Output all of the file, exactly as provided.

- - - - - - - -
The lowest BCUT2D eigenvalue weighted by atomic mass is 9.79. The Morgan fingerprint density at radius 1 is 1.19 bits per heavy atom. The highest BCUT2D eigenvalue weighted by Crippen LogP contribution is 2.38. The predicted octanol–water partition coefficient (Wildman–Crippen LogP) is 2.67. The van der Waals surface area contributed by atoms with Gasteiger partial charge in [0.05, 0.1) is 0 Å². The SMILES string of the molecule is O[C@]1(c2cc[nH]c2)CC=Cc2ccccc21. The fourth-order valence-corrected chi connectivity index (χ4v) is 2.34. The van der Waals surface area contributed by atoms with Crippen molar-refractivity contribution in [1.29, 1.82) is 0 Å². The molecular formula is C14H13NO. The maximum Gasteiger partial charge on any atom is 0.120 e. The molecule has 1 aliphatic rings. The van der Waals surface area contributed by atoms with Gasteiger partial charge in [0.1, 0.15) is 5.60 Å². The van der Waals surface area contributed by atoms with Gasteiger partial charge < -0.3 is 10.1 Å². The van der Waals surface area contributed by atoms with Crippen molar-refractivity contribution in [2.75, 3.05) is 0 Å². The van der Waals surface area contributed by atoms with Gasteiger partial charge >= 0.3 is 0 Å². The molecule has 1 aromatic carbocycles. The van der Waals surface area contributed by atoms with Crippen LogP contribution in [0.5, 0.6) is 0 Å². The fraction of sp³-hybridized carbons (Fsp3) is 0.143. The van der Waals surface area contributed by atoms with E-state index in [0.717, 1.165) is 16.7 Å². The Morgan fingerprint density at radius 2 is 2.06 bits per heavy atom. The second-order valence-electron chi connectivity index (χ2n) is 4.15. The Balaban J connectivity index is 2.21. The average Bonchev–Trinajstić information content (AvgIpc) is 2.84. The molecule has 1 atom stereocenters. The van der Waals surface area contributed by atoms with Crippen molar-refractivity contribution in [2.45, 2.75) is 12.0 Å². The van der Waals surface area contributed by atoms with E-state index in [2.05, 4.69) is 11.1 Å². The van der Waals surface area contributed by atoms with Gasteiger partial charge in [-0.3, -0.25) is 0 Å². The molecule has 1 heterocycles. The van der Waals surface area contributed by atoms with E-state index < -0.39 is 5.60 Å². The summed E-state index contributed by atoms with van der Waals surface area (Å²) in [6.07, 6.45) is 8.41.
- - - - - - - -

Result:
The lowest BCUT2D eigenvalue weighted by atomic mass is 9.79. The Morgan fingerprint density at radius 1 is 1.19 bits per heavy atom. The highest BCUT2D eigenvalue weighted by Crippen LogP contribution is 2.38. The predicted octanol–water partition coefficient (Wildman–Crippen LogP) is 2.67. The van der Waals surface area contributed by atoms with Gasteiger partial charge in [0.05, 0.1) is 0 Å². The SMILES string of the molecule is O[C@]1(c2cc[nH]c2)CC=Cc2ccccc21. The fourth-order valence-corrected chi connectivity index (χ4v) is 2.34. The van der Waals surface area contributed by atoms with Crippen molar-refractivity contribution in [1.29, 1.82) is 0 Å². The molecular formula is C14H13NO. The maximum Gasteiger partial charge on any atom is 0.120 e. The molecule has 1 aliphatic rings. The van der Waals surface area contributed by atoms with Gasteiger partial charge in [0.1, 0.15) is 5.60 Å². The van der Waals surface area contributed by atoms with Gasteiger partial charge < -0.3 is 10.1 Å². The van der Waals surface area contributed by atoms with Crippen molar-refractivity contribution in [2.75, 3.05) is 0 Å². The van der Waals surface area contributed by atoms with Gasteiger partial charge >= 0.3 is 0 Å². The molecule has 1 aromatic carbocycles. The van der Waals surface area contributed by atoms with Crippen LogP contribution in [0.5, 0.6) is 0 Å². The fraction of sp³-hybridized carbons (Fsp3) is 0.143. The van der Waals surface area contributed by atoms with E-state index in [0.717, 1.165) is 16.7 Å². The Morgan fingerprint density at radius 2 is 2.06 bits per heavy atom. The second-order valence-electron chi connectivity index (χ2n) is 4.15. The Balaban J connectivity index is 2.21. The average Bonchev–Trinajstić information content (AvgIpc) is 2.84. The molecule has 1 atom stereocenters. The van der Waals surface area contributed by atoms with Crippen molar-refractivity contribution in [2.45, 2.75) is 12.0 Å². The van der Waals surface area contributed by atoms with E-state index in [2.05, 4.69) is 11.1 Å². The van der Waals surface area contributed by atoms with Gasteiger partial charge in [-0.3, -0.25) is 0 Å². The molecule has 1 heterocycles. The van der Waals surface area contributed by atoms with E-state index < -0.39 is 5.60 Å². The summed E-state index contributed by atoms with van der Waals surface area (Å²) in [6.07, 6.45) is 8.41.